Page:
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Erectile dysfunction in multiple sclerosis Associated neurological and neurophysiological deficits, and treatment of the condition

C. D. Beits, S. J. Jones, C. G. Fowler, Clare J. Fowler
DOI: http://dx.doi.org/10.1093/brain/117.6.1303 1303-1310 First published online: 1 December 1994

Summary

Forty-eight men with multiple sclerosis and erectile dysfunction were evaluated. Emphasis was placed on the neurological features and the relationship between impotence and the bladder dysfunction in multiple sclerosis. Erectile failure was invariably associated with pyramidal signs in the lower limbs and with urinary symptoms. All of the men with impotence and marked pyramidal dysfunction in their legs were found by cystometric studies to have bladder hyperreflexia. The severity of the urinary symptoms was related to the degree of pyramidal impairment in the lower limbs. The posterior tibial and the pudendal cortical evoked potentials were abnormal in most of the men with multiple sclerosis and erectile failure. However, recording the pudendal cortical responses in patients with multiple sclerosis and impotence provided no more information than the tibial cortical evoked potentials. The neurological examination findings together with the results of the neurophysiological and cystometric tests suggest that erectile dysfunction in multiple sclerosis is due to spinal lesions situated proximal to the sacral cord. The feasability of papaverine intracorporeal injection therapy for men with multiple sclerosis and impotence was assessed. Papaverine intracorporeal injections produced satisfactory erections in the majority of the impotent men. Erectile failure in patients with multiple sclerosis was successfully managed for up to 2 years, by intracorporeal self-injection therapy.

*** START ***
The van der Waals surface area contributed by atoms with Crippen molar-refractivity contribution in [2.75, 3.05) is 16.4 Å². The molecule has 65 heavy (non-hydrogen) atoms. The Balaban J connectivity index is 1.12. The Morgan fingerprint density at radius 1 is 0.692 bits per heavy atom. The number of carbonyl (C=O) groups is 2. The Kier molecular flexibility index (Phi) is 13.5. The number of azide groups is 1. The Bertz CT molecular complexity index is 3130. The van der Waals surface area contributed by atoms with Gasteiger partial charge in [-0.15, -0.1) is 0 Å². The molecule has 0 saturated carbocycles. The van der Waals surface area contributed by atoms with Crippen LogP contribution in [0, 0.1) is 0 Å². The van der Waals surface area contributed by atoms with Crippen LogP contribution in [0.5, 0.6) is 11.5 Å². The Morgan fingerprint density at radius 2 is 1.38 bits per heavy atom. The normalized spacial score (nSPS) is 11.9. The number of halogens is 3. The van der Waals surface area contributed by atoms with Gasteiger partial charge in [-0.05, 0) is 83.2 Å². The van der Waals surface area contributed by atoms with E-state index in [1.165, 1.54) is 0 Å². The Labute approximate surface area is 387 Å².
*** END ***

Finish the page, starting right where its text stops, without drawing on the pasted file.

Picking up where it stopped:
• multiple sclerosis
  • impotence
  • somatosensory evoked potentials
  • urinary incontinence